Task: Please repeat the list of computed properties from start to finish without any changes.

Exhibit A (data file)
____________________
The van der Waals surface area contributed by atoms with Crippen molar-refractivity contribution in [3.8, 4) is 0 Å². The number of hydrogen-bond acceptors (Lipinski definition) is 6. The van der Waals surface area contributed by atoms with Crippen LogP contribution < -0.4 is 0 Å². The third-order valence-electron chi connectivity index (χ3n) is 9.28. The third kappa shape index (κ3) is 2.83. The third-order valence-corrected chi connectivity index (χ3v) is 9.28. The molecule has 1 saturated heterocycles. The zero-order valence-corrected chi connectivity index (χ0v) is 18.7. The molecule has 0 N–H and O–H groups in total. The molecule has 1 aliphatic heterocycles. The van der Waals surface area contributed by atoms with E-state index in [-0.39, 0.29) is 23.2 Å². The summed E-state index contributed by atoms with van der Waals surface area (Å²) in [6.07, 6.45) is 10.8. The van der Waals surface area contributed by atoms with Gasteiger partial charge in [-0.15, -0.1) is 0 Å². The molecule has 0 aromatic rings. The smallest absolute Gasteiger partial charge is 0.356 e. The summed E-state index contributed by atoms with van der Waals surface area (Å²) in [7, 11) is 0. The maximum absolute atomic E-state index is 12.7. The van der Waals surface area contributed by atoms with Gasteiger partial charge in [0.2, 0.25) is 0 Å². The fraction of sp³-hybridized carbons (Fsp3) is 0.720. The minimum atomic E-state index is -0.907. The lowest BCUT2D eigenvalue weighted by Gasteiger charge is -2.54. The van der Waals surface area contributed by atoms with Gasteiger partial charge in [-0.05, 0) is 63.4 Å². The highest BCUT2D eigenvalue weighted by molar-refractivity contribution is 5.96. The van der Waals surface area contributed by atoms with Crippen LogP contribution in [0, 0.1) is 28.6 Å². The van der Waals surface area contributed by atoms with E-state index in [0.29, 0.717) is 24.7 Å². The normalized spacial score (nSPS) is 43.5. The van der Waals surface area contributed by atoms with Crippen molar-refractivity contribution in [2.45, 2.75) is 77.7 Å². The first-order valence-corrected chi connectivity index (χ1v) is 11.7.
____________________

The van der Waals surface area contributed by atoms with Crippen molar-refractivity contribution in [3.8, 4) is 0 Å². The number of hydrogen-bond acceptors (Lipinski definition) is 6. The van der Waals surface area contributed by atoms with Crippen LogP contribution < -0.4 is 0 Å². The third-order valence-electron chi connectivity index (χ3n) is 9.28. The third kappa shape index (κ3) is 2.83. The third-order valence-corrected chi connectivity index (χ3v) is 9.28. The molecule has 1 saturated heterocycles. The zero-order valence-corrected chi connectivity index (χ0v) is 18.7. The molecule has 0 N–H and O–H groups in total. The molecule has 1 aliphatic heterocycles. The van der Waals surface area contributed by atoms with E-state index in [-0.39, 0.29) is 23.2 Å². The summed E-state index contributed by atoms with van der Waals surface area (Å²) in [6.07, 6.45) is 10.8. The van der Waals surface area contributed by atoms with Gasteiger partial charge in [-0.15, -0.1) is 0 Å². The molecule has 0 aromatic rings. The smallest absolute Gasteiger partial charge is 0.356 e. The summed E-state index contributed by atoms with van der Waals surface area (Å²) in [7, 11) is 0. The maximum absolute atomic E-state index is 12.7. The van der Waals surface area contributed by atoms with Gasteiger partial charge in [0.2, 0.25) is 0 Å². The fraction of sp³-hybridized carbons (Fsp3) is 0.720. The minimum atomic E-state index is -0.907. The lowest BCUT2D eigenvalue weighted by Gasteiger charge is -2.54. The van der Waals surface area contributed by atoms with Gasteiger partial charge in [-0.05, 0) is 63.4 Å². The highest BCUT2D eigenvalue weighted by molar-refractivity contribution is 5.96. The van der Waals surface area contributed by atoms with Crippen LogP contribution in [0, 0.1) is 28.6 Å². The van der Waals surface area contributed by atoms with E-state index in [0.29, 0.717) is 24.7 Å². The normalized spacial score (nSPS) is 43.5. The van der Waals surface area contributed by atoms with Crippen molar-refractivity contribution in [2.45, 2.75) is 77.7 Å². The first-order valence-corrected chi connectivity index (χ1v) is 11.7.